How to Create More Latino-Run Businesses

Latino immigrants open fewer small businesses than other groups. Here's how we can close the gap.

Image
Shutterstock

If there’s any issue in the immigration debate on which there is a broad consensus, it is that everyone wins when immigrants come to the United States and start new businesses. Successful entrepreneurialism cuts through all the convoluted debates over whether immigrants are taking jobs that might otherwise be done by Americans. Come to America, build a business, hire employees, and everyone is happy.

In the new Renewing America Working Paper, “Latino Immigrant Entrepreneurs: How to Capitalize on Their Economic Potential,” Alexandra Starr – a journalist and Emerson Fellow at the New America Foundation — looks at how Latino entrepreneurs are building big businesses that are capturing export opportunities in Latin America and smaller businesses that are serving the growing Latino consumer market in the United States.

The paper is an important addition to a literature that has been dominated by research on Asian immigrant entrepreneurs, led by the excellent work of AnnaLee Saxenian and Vivek Wadhwa documenting the contributions of the immigrants in Silicon Valley.

It is true that, in percentage terms, Latino immigrants to the United States generally own fewer businesses than Asian immigrants. Measured broadly, for example, just 6.5 percent of Mexican immigrants own businesses, compared with roughly 10 percent of Indians and Chinese and over 22 percent of Koreans (though immigrants from some Latin American countries, like Cuba and Colombia, have business ownership rates of more than 10 percent).

But the potential for growth in business start-ups and ownership among Latino immigrants is huge, and the benefits to the United States would be enormous. Immigrants from Latin America account for just over 53 percent of the total U.S. immigrant population, and nearly half of new legal permanent residents each year come from the region. The Latino population is by far the fastest growing ethnic group in the United States, with a population expected to top 125 million by 2050. And many economies in Latin America are booming, creating new and lucrative export markets right next to the United States.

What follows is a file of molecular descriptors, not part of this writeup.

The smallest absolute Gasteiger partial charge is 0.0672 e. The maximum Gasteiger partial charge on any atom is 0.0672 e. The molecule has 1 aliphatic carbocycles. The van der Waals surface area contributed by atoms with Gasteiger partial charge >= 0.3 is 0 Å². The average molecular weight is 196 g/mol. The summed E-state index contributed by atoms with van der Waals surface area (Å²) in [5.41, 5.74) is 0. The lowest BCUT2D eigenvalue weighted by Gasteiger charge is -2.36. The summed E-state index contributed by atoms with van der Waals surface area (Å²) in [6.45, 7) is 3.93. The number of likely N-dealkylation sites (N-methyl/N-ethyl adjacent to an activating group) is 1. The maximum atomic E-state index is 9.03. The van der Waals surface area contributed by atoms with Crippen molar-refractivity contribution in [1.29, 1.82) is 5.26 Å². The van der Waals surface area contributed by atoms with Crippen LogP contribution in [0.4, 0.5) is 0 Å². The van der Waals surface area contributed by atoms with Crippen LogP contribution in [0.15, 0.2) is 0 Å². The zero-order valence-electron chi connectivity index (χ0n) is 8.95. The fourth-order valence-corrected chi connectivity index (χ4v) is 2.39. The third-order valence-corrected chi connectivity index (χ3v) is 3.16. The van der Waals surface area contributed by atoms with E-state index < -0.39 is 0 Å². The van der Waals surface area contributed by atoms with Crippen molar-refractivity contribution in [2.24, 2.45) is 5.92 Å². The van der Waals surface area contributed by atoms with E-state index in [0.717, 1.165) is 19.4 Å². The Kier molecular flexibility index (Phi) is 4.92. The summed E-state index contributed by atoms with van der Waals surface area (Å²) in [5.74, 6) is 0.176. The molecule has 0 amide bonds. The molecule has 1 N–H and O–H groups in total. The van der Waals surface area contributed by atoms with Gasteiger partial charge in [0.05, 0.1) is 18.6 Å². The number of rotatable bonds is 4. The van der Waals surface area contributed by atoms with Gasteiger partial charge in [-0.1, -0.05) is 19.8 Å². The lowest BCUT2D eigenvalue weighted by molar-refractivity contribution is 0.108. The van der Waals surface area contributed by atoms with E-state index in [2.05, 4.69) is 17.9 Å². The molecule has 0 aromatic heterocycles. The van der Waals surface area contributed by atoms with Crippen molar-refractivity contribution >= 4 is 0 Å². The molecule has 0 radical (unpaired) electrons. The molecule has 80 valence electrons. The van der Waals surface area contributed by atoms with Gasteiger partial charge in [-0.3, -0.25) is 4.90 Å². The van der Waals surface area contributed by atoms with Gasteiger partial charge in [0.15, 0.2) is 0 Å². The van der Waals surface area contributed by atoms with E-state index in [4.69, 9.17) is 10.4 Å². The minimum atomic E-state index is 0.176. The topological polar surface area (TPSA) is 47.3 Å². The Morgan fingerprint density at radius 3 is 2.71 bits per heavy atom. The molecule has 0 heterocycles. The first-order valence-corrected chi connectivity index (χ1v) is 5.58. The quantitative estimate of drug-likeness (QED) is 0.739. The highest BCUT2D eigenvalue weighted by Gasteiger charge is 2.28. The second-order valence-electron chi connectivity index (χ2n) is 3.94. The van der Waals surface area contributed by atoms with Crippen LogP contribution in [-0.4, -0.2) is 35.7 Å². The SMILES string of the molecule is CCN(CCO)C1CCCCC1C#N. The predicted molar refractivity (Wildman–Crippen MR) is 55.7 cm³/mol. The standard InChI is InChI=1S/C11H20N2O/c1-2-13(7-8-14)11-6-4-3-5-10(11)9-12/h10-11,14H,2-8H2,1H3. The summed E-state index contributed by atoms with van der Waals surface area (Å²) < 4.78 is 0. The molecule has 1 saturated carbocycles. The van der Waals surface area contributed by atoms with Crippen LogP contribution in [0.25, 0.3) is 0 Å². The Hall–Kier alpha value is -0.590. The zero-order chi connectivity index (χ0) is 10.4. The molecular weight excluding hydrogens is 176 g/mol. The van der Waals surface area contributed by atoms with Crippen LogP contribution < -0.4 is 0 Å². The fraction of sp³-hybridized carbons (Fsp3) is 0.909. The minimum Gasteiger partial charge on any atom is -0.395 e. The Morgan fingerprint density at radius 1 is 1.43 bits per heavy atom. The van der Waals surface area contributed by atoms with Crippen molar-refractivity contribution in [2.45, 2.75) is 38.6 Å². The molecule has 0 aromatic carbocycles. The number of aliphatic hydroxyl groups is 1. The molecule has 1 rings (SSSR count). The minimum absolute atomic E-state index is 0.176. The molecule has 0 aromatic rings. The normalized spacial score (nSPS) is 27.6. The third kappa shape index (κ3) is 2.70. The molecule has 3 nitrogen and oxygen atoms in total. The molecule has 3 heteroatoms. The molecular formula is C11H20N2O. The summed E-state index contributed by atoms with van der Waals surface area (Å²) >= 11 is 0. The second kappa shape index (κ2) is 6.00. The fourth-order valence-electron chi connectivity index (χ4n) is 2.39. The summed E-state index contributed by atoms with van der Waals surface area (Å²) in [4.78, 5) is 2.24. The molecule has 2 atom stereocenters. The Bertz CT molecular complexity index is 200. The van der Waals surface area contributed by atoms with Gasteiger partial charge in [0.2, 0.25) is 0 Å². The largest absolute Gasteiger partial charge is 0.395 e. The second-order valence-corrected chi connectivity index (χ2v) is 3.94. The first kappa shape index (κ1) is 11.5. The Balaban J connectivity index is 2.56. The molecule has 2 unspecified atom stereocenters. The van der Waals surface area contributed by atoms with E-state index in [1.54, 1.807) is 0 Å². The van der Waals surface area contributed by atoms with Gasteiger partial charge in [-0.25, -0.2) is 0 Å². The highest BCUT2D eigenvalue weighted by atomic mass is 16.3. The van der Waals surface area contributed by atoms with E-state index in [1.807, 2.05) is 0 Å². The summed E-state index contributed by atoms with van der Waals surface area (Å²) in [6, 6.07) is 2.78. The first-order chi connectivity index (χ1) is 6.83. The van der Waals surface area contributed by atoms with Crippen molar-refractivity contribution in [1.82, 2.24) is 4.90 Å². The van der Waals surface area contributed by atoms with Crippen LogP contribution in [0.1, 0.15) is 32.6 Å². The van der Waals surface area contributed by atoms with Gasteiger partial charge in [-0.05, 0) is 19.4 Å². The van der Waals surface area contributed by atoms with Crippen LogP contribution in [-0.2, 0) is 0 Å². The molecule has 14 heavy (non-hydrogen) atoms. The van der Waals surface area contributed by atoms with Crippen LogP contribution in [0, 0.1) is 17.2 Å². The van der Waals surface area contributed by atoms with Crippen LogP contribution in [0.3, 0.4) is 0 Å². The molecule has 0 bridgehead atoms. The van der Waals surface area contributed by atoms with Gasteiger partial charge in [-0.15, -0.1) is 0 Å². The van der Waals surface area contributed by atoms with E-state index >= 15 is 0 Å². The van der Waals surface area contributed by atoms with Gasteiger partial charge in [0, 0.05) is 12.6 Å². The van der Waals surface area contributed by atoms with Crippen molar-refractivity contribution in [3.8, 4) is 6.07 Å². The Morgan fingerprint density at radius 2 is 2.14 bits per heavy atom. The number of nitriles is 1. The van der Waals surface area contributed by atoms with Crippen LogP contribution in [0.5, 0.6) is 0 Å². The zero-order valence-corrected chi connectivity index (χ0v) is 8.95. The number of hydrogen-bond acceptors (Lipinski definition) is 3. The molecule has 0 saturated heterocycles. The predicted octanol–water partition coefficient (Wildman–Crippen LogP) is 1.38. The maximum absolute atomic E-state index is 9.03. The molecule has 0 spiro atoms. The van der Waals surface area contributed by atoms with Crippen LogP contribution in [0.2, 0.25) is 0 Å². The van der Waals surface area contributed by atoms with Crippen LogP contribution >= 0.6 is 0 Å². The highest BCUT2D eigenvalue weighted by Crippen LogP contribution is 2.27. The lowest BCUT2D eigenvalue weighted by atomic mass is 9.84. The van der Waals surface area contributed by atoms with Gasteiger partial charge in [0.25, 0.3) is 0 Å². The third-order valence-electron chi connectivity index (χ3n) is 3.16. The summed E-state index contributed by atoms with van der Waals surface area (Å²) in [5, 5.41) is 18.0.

Starr documents how Latino immigrant entrepreneurs in the United States are taking advantage of these trends. Brightstar, the Miami-based cell phone distributor launched by Bolivian-born Marcelo Claure, has become dominant in several South American markets. ITS Infocom, a brain child of Peruvian-born Andres Ruzo, provides IT and customer service support for U.S. multinationals operating across Latin America. Closer to home, Mexican-Japanese entrepreneur Alfonso Tomita has built a chain of sushi  restaurants across Texas, while Jesus Sebastian moved from his avocado plantation in Mexico to San Antonio to launch the Ole Avocado brand of packaged guacamole products.

Starr’s policy recommendations are a case study of what economist Tyler Cowen has called "the low hanging fruit." There are fairly small changes that could produce big payoffs in making it easier for Latino immigrant entrepreneurs to establish and expand businesses in the United States. Among the suggestions:

  • Visa reform. The U.S. visa system – at least for those without family connections – is set up with an eye towards employees, not entrepreneurs. That should change. Foreign students should be encouraged to stay and try their hand at starting businesses; threshold requirements for the investor visa should be lowered; and immigrants who start and run successful businesses should be able to petition for permanent residency.
  • Open financing doors. Too many immigrant entrepreneurs are unable to access bank financing, and governments at the federal, state, and local levels should do more to encourage the availability and awareness of non-traditional financing, particularly for small, start-up businesses.
  • Re-engage on trade with Latin America.  The U.S. Latino immigrant population offers a big advantage for the United States in opening up market opportunities in Latin America. Yet the region has largely fallen off the U.S. radar in terms of trade expansion. Small-scale initiatives like the State Department’s International Diaspora Engagement Alliance (IDEA) for Latin America are encouraging, but a broader initiative to engage U.S. business with the region is needed.

Entrepreneurial immigrants have long been one of the great economic advantages enjoyed by the United States. And it is an advantage that has only begun to be tapped.

Photo credit: Ryan Rodrick Beiler/Shutterstock.com

This post originally appeared on the Council on Foreign Relations Renewing America blog.

About the Author

  • Edward Alden is the Bernard L. Schwartz senior fellow at the Council on Foreign Relations, specializing in U.S. economic competitiveness.